Think back to your common conflicts in your relationships. Really observe what happens- like creating a flowchart in your mind. Where is the breakdown? What is the moment when all hell breaks loose? That is generally where an old wound has been triggered. That is where people will engage in negative behaviors, or shut down. When something from the past, whether childhood or previous relationships, or both, has been reopened. All of your insecurities, worries,
How to break this painful cycle? Here are some techniques that I have found helpful in my practice:
- When you are both hurting, picture your partner as a child. When old wounds are sliced back open, we emotionally become a much younger age. In fact, many survivors of trauma find themselves stuck at the age they were originally wounded. Instead of holding on to that anger, attempt to connect with the vulnerability that your partner is showing, even in what is sometimes very ugly behavior. This visualization can often result in a much-needed emotional break for you both to regroup and reconnect in a better way. (Note: This does not apply to abusive behavior. If your partner, male or female, is harming you physically, emotionally, or sexually, that is a different topic, and one that requires seeking professional help).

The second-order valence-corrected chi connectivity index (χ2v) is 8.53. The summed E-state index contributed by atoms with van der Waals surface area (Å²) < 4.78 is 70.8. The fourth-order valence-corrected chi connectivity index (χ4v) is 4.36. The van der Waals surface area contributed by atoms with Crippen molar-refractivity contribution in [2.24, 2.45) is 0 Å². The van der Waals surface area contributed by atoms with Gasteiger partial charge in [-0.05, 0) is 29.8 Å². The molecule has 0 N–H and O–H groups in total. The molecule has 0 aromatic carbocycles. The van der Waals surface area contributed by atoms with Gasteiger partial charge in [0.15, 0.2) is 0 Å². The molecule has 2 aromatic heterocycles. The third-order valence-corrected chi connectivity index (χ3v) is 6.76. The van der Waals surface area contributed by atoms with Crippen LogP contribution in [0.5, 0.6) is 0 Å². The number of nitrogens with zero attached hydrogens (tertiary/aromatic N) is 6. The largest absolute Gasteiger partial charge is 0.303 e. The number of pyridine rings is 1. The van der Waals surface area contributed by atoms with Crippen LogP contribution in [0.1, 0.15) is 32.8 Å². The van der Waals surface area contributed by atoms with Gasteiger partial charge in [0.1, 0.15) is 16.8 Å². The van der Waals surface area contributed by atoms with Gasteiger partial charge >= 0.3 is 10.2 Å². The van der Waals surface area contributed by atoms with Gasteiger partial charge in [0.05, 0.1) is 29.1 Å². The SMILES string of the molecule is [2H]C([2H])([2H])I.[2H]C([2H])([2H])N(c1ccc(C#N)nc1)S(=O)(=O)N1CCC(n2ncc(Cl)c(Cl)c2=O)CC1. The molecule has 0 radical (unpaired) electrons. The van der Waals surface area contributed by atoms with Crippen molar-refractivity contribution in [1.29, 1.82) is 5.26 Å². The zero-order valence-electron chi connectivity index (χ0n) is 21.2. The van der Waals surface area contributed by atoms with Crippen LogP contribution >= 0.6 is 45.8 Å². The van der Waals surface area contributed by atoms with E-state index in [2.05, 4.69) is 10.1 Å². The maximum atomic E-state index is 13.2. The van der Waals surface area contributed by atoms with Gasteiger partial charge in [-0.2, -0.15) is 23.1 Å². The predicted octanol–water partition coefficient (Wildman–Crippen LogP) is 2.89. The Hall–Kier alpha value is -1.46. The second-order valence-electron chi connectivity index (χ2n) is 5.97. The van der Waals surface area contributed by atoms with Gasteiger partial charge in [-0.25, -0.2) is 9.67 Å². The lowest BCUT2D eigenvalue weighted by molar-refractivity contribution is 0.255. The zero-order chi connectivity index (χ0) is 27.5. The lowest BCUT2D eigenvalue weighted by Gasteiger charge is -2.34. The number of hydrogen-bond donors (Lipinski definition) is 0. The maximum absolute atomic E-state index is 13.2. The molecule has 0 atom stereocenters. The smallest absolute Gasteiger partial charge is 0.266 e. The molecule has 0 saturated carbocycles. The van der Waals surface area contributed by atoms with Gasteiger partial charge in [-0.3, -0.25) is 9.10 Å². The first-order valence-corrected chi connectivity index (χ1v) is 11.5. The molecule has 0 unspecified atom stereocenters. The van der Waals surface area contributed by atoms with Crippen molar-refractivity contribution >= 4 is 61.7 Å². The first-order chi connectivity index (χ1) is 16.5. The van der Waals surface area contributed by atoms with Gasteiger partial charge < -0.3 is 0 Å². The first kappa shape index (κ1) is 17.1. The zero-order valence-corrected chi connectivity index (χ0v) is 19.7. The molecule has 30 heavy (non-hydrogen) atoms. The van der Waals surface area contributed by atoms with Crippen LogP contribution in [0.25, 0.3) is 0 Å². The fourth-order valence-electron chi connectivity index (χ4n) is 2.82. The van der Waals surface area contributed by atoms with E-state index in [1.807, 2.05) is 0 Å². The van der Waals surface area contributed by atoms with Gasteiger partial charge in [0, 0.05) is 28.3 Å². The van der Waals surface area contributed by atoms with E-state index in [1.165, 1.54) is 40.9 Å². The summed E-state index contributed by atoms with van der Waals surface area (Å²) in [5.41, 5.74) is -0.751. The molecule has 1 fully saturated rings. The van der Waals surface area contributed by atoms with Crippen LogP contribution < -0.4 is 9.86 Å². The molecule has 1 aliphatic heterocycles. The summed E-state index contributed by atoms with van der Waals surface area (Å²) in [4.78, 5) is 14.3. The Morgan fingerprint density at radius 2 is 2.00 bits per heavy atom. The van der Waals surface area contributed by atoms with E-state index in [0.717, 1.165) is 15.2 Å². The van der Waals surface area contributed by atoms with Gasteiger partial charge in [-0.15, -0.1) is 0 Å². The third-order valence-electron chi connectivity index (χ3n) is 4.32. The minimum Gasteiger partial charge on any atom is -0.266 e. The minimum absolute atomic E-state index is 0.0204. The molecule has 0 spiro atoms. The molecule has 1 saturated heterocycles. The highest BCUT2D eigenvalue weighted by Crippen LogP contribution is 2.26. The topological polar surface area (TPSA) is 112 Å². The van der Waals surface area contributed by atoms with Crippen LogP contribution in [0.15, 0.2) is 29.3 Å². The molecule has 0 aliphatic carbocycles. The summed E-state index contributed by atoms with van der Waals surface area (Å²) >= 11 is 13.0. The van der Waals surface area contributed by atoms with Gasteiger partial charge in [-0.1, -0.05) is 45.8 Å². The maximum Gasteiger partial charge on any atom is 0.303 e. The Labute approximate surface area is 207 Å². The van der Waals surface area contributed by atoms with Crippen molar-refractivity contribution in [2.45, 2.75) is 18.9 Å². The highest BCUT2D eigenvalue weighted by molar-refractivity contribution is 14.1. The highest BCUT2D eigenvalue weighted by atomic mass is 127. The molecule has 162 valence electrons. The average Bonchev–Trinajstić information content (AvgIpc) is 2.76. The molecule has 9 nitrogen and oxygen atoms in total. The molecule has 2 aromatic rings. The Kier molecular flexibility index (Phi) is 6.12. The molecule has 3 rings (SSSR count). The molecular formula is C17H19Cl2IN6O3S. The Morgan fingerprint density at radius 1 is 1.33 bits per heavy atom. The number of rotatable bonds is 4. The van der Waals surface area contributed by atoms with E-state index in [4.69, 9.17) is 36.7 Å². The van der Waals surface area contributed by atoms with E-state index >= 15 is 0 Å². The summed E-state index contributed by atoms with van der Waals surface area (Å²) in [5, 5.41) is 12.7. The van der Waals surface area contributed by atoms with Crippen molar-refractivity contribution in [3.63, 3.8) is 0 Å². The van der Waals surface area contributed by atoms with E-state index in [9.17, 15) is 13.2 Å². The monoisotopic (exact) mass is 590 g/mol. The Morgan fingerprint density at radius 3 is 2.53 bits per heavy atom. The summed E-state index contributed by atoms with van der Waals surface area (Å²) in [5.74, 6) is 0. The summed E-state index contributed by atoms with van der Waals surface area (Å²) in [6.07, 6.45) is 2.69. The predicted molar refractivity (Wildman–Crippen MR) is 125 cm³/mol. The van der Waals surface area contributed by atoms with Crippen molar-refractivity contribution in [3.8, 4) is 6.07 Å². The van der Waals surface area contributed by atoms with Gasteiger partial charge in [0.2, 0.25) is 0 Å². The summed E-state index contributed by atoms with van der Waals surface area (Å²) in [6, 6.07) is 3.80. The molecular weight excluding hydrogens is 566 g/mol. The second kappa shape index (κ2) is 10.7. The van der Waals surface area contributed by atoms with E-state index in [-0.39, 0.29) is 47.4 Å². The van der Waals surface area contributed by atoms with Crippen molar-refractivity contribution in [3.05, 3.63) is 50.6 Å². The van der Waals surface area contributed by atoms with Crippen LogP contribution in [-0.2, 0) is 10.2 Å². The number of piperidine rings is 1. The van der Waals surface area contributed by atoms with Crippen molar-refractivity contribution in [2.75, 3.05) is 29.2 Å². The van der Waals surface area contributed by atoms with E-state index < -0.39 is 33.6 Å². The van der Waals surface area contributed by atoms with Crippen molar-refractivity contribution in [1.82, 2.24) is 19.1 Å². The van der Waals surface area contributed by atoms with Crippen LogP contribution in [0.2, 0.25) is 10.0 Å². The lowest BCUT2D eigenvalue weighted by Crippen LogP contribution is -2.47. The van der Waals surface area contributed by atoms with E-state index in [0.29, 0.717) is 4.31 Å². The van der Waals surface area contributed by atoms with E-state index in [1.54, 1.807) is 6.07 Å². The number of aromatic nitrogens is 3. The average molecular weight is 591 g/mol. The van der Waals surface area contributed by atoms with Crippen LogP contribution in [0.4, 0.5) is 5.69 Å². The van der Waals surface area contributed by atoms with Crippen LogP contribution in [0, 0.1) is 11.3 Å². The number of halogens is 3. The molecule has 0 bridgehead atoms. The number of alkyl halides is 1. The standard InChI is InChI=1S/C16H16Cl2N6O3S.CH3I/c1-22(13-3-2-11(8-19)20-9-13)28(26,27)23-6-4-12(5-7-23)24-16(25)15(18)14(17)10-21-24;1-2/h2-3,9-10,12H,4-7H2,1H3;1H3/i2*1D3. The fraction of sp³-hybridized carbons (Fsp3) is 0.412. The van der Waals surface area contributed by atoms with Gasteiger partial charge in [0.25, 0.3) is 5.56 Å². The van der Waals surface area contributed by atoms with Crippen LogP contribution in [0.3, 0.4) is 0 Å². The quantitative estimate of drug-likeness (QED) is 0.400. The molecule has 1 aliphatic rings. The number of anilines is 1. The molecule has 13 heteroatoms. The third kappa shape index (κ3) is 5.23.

- Sit down with your partner and make a timeline of the events in your lives that have wounded each of you. This will help you both see where you are vulnerable, and will help you be more aware of what to keep in mind when needing to have emotional conversations or conflict. Share each others events, and help your partner understand why this hurts you- even if it doesn't make sense, or seem logical. When we are in conflict, we are rarely logical.
- In conjunction with the timeline exercise, have a discussion about each of your families of origin. Talk about events, how conflict was handled (or not handled), how emotions were expressed, if there were emotions that were not allowed to be expressed, abusive behaviors, and other topics that you feel have shaped you.
- Read the book "Hold Me Tight" by Sue Johnson. It is just SO good, and all about attachment in relationships. It helps couples stick together when they want to push each other away. Enough said.
The key is awareness. Learn what your old wounds are, and be honest- not just with yourself, but with your partner. Take a chance to let him know what has happened that has contributed to that response. This is when true healing can begin.